Along the way we came across plenty of wandering cows, adorable houses and some of the most orderly wood piles I've ever seen.



We fell into bed that night pleasantly tired and looking forward to another beautiful day hiking in the Alps.


But the next day we bounded out to our balcony only to be met with threatening clouds.



And then the rain arrived. Early. Our plans to hike up a glacier were dashed, so we lazed around the breakfast room for a while and then decided to go to the valley to check out the Trummelbachfall, a waterfall inside of a mountain.


We headed to the Murren train station and came across what would become the most extreme comedy of errors I had seen in quite some time. A British couple was talking frantically at the ticket window, it seems they had some sort of question regarding transportation. The man finally exclaimed "I don't have enough German to ask!" Nevermind that the ticket seller spoke better english than I do.


Down on the train a large foreign family was causing a ruckus. Five unruly children frustrated their father so much that he left the car, leaving the mother to unsuccessfully mediate the squabbles between the children. Then the British couple came on the train, still quite frantic. The man whipped out some Superglue to mend a bag and the woman nearly had a nervous breakdown regarding the "toxic fumes" until she opened the train window in the most spastic manner possible. They relaxed for a moment until they realized that they had lost something quite vital. Both were immediately on the floor, searching, outside of the train, searching, running about, searching. The man screeched "should I meet you in the valley?!!" at his compatriot. Thank god they got off the train together, I'm not sure they could have found one another again. It was the most chaos I had encountered on my entire trip. It was all very un-Swiss.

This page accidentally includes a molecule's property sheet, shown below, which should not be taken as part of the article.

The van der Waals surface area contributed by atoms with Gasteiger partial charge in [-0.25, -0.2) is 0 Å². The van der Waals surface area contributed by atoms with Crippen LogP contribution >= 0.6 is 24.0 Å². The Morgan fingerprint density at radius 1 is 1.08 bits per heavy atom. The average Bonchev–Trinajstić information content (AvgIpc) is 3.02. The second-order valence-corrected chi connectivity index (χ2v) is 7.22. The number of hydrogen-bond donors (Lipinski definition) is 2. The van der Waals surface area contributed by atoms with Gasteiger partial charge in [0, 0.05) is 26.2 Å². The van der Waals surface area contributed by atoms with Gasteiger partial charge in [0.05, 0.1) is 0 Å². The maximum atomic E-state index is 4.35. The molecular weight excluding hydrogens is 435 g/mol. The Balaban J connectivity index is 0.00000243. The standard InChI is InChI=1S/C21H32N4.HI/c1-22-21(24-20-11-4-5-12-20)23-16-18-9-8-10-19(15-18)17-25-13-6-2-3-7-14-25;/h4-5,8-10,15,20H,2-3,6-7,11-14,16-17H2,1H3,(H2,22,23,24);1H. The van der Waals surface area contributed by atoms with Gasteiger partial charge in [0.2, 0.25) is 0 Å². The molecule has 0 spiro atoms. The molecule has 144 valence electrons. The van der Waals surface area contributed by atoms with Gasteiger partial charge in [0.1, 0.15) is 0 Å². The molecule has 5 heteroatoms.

Finally, the train left the station. We alighted in Lauterbrunnen, and after admiring some very precise shingle work



and enviable vegetable gardens



we made it to the waterfall in the mountain. And it was impressive. More than worth the trouble of fighting through throngs of tourists wearing inappropriate footwear.


One of six different chutes running down the mountain caves...